PKK’s 11th Congress: Our Project is a Democratic Project for the Whole Region

In an interview Özgür Gündem over the weekend, the paper sat down with Besê Hozat,  the co-president of the KCK. Hozat, who had just attended the PKK’s 11th Congress which took place earlier this month,  spoke to the paper about the ongoing peace negotiations and the effect that Öcalan’s continued imprisonment is having on their progress.

Hozat called Öcalan a “strategic actor” and emphasized that the state must take a “strategic approach” to their negotiation with Öcalan which recognizes the importance of his position in the Kurdish movement. Hozat also pointed to recent developments in Turkey, particularly the Gezi protests, and affirmed that the struggle will carry on in it is strongest form within a union of democratic forces. She began, however, by stressing the importance of common democratic struggle among all peoples of the region. Below are some excerpts from the interview, translated into English:

How does the PKK’s 11th Congress evaluate current developments in the Middle East and Turkey, the demands by the peoples of the region for democracy and the current social conditions?

The PKK’s 11th Congress debated the region’s political situation extensively and made important findings. The region is undergoing a period of great change. All of the region’s internal social dynamics are in motion. On the other hand all of the ethnic, cultural and faith communities of the region are on the streets with the same demands. The Middle East is not the old Middle East, it wants social democracy and freedom; it does not give in to oppressors and is resisting. All the of the region’s internal dynamics are really alive, in a state of resistance, and active in the struggle.

The foundational social problem of the region is that a new political structure – which would respond to the social and popular demands for an alternative project and which would be the foundation of a new, innovative and democratic system – has yet to emerge. In the region and in particular in the Arab world, the missing foundational element is this. This became the important point of debate at the conference. From this perspective the Kurdish freedom movement’s democratic-nation protect was taken as a project that could offer a solution for the whole region at a fundamental level. 

The other dimension however is the reality of the nation state in the region. This system is rooted in the region and regime change doesn’t touch this subject; change is more reflected in the administration of the state. In the place of nationalist dictators we get nationalist-religious dictators.

The wars are a reflection of the great interest that the hegemonic powers have in the region. What is happening in Syria is in reality a major world conflict.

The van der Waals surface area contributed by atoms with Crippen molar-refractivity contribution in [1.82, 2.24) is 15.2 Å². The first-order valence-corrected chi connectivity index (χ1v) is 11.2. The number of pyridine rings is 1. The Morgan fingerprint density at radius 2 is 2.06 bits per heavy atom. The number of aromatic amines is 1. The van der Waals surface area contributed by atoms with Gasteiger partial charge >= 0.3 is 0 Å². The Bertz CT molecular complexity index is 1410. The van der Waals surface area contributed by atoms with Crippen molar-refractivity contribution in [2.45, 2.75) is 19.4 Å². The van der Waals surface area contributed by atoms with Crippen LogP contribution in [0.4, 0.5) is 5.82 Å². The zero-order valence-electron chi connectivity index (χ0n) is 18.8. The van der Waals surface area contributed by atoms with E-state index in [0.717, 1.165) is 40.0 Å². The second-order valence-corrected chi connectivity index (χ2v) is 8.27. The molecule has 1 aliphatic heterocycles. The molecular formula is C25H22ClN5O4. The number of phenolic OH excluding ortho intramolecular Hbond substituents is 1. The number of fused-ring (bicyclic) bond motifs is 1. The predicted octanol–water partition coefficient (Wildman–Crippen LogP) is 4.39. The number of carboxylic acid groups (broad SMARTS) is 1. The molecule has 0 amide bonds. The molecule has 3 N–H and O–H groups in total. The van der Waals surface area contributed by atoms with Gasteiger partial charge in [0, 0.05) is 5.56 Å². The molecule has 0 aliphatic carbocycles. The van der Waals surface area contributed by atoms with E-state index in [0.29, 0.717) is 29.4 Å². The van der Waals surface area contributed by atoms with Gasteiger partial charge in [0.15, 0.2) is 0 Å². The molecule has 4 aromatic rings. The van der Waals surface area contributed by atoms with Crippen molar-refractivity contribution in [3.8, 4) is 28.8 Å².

However from a perspective that considers the organization of democratic forces in the region – if this can be achieved and these forces can be united and can begin to direct a common struggle – then a democratic system would emerge as the strongest option and would develop. The congress took special note of these points and made a number of important findings.

Turkey is not disconnected from the regional developments in which itself is involved. If the Turkish state insists on anti-democratic, denialist, and exterminist policies, then it will be forced to experience what has been experienced in Syria. The Turkish State has been oppressing the Kurdish, Laz, Circassian, Christian and Alevi peoples for a century. They have murdered them and initiated a cultural, economic and political genocide against them. The forty-year struggle of the Kurds against this denialism has opened the way for a great awakening among the people of Anatolia. The internal dynamics in Turkey are also in motion with the desire for democracy and freedom. Peoples’ democracy is developing, the state and the government’s old power is going and they are losing.

At the PKK’s 10th Congress the process of struggle was directed at a foundational level toward the freedom of the President of the KCK, Abdullah Öcalan. How did the 11th Congress evaluated the five year period since then?

The process of struggle that was initiated by the PKK’s 10t Congress have been a comprehensive one over the past 5 years. We are in a situation where the struggle to win freedom for [Öcalan] is tied to any solution to this problem. It is directly tied to a democratic solution to the Kurdish problem. This is to say that [Öcalan’s] freedom means a democratic solution to the Kurdish problem and it means the freedom of the Kurds.